This all got worse and worse until I hit my second major low point of the race. At least this time I saw it coming. When I came into AS2 the second time, I knew I was homeward bound but also knew I needed a nap bad. So I ate, organized, then laid down for a nap. It wasn't a good one but it felt good to lay down and close my eyes. The low point I thought I had turned out to be nothing as I hit an even lower point just before AS3. I knew from past races that this was the worst part of the race. Deep into the night. Deep into the woods. Deep into the pain cave. The trail was deceivingly longer than you think. Those train tracks next to the trail don't mean you're a mile away, they mean you're hours away. It was also somewhere in here that it dawned on me my headlamp batteries were slowly dying. Things improved a little when I switched headlamps just because I could see better but I was still way, way, way in the back of that sleep deprived pain cave.

Once I made it to AS3, I ate a little food, then curled up in a chair and passed out for a solid 15 minutes. My body woke itself up and there was a lady in pink in the 100k race in another chair. She must have caught me either while I napped or was there before me but I never noticed. She left while I crammed in more food and fluids. Around this time the sun was coming back up and some of the 100 milers coming through on their third loop were talking about trying to beat their cutoff time.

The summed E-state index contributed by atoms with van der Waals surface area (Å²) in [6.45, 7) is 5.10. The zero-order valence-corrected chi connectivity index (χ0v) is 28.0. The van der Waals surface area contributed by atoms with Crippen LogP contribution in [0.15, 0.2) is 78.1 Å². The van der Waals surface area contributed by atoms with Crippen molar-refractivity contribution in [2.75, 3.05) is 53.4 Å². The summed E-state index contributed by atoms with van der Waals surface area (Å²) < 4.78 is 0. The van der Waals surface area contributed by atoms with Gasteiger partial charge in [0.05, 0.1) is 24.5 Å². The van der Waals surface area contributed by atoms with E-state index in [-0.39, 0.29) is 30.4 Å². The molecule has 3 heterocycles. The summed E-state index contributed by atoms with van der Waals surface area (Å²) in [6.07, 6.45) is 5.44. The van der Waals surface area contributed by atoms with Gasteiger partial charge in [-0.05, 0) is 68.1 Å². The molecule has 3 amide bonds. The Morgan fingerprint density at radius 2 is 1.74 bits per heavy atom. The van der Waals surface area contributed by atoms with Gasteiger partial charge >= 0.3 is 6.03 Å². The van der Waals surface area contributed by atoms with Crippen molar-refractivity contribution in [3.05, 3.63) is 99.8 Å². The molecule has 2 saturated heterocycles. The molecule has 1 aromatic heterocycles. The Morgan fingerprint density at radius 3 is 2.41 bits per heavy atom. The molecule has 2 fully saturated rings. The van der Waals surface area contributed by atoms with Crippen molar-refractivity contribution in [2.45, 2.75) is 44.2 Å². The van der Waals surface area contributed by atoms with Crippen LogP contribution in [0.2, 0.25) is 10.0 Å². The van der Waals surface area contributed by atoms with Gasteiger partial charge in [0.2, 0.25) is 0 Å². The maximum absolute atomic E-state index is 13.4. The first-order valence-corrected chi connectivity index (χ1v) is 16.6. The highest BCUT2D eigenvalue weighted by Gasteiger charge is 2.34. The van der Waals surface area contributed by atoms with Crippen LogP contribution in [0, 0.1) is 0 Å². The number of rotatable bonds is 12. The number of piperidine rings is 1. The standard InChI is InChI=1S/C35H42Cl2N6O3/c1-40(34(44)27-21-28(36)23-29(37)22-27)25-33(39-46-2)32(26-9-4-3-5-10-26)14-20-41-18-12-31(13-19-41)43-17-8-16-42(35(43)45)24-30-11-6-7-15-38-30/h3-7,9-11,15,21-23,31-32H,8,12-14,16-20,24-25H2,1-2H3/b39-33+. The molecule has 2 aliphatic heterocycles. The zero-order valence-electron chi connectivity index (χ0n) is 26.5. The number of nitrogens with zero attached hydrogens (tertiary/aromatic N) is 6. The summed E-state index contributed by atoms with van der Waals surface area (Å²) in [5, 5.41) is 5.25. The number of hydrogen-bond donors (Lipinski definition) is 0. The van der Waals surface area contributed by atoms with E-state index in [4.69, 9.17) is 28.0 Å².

And that's when I started wondering about my own cutoff time. Even though I read the sign at AS3, five minutes down the trail I couldn't remember the time it listed for the 100k cutoff. Every time I could think of just felt wrong. I continued down the trail, waiting for the sun to come up and warm me up a little, and just kept plodding along. Shortly after cresting the last major hill, I realized that the Finish line would close at noon and if I did my math right, I'd have 30 minutes to spare if I kept moving at my current pace.

So somewhere, deep down, I found the strength to speed up. Not much, but enough that I caught up to and passed that lady in pink. Around the same time, a 100 mile runner passed us with a pacer. Except he said he wasn't a pacer, he was a sweep. And another one was coming. And I really began to panic that I'd miss my Finish line cut-off. The lady in pink said we had plenty of time and that the Finish line wouldn't close until 1300 (1pm). I couldn't believe her. Every time I thought about it, I thought it was noon. So I kept pushing. Hard. Moving.